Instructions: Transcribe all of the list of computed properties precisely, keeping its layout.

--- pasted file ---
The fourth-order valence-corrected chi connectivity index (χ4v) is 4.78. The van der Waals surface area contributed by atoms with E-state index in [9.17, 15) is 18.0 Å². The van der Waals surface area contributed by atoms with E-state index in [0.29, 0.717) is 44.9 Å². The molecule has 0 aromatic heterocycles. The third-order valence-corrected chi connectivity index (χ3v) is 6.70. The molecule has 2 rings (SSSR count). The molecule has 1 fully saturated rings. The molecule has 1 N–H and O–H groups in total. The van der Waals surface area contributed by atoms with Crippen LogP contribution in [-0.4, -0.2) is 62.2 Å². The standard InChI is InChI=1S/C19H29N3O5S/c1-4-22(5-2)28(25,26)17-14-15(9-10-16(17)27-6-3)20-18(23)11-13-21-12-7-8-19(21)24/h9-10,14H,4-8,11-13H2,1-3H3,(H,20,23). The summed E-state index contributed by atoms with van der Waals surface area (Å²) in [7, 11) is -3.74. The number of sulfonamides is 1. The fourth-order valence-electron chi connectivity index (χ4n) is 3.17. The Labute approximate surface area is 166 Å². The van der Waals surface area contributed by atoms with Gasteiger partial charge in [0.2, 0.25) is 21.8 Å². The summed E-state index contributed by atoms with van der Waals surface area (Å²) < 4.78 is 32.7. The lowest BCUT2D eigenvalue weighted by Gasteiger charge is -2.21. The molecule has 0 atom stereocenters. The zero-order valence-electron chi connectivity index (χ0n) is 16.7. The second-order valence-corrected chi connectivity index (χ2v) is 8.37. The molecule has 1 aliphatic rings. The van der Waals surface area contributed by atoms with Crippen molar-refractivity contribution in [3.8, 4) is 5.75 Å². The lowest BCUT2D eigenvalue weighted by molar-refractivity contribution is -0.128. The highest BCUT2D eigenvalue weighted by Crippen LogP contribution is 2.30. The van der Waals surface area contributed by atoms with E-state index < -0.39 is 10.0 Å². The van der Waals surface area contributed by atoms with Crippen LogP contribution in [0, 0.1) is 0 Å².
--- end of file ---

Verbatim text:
The fourth-order valence-corrected chi connectivity index (χ4v) is 4.78. The van der Waals surface area contributed by atoms with E-state index in [9.17, 15) is 18.0 Å². The van der Waals surface area contributed by atoms with E-state index in [0.29, 0.717) is 44.9 Å². The molecule has 0 aromatic heterocycles. The third-order valence-corrected chi connectivity index (χ3v) is 6.70. The molecule has 2 rings (SSSR count). The molecule has 1 fully saturated rings. The molecule has 1 N–H and O–H groups in total. The van der Waals surface area contributed by atoms with Crippen LogP contribution in [-0.4, -0.2) is 62.2 Å². The standard InChI is InChI=1S/C19H29N3O5S/c1-4-22(5-2)28(25,26)17-14-15(9-10-16(17)27-6-3)20-18(23)11-13-21-12-7-8-19(21)24/h9-10,14H,4-8,11-13H2,1-3H3,(H,20,23). The summed E-state index contributed by atoms with van der Waals surface area (Å²) in [7, 11) is -3.74. The number of sulfonamides is 1. The fourth-order valence-electron chi connectivity index (χ4n) is 3.17. The Labute approximate surface area is 166 Å². The van der Waals surface area contributed by atoms with Gasteiger partial charge in [0.2, 0.25) is 21.8 Å². The summed E-state index contributed by atoms with van der Waals surface area (Å²) < 4.78 is 32.7. The lowest BCUT2D eigenvalue weighted by Gasteiger charge is -2.21. The molecule has 0 atom stereocenters. The zero-order valence-electron chi connectivity index (χ0n) is 16.7. The second-order valence-corrected chi connectivity index (χ2v) is 8.37. The molecule has 1 aliphatic rings. The van der Waals surface area contributed by atoms with Crippen molar-refractivity contribution in [3.8, 4) is 5.75 Å². The lowest BCUT2D eigenvalue weighted by molar-refractivity contribution is -0.128. The highest BCUT2D eigenvalue weighted by Crippen LogP contribution is 2.30. The van der Waals surface area contributed by atoms with E-state index < -0.39 is 10.0 Å². The van der Waals surface area contributed by atoms with Crippen LogP contribution in [0, 0.1) is 0 Å².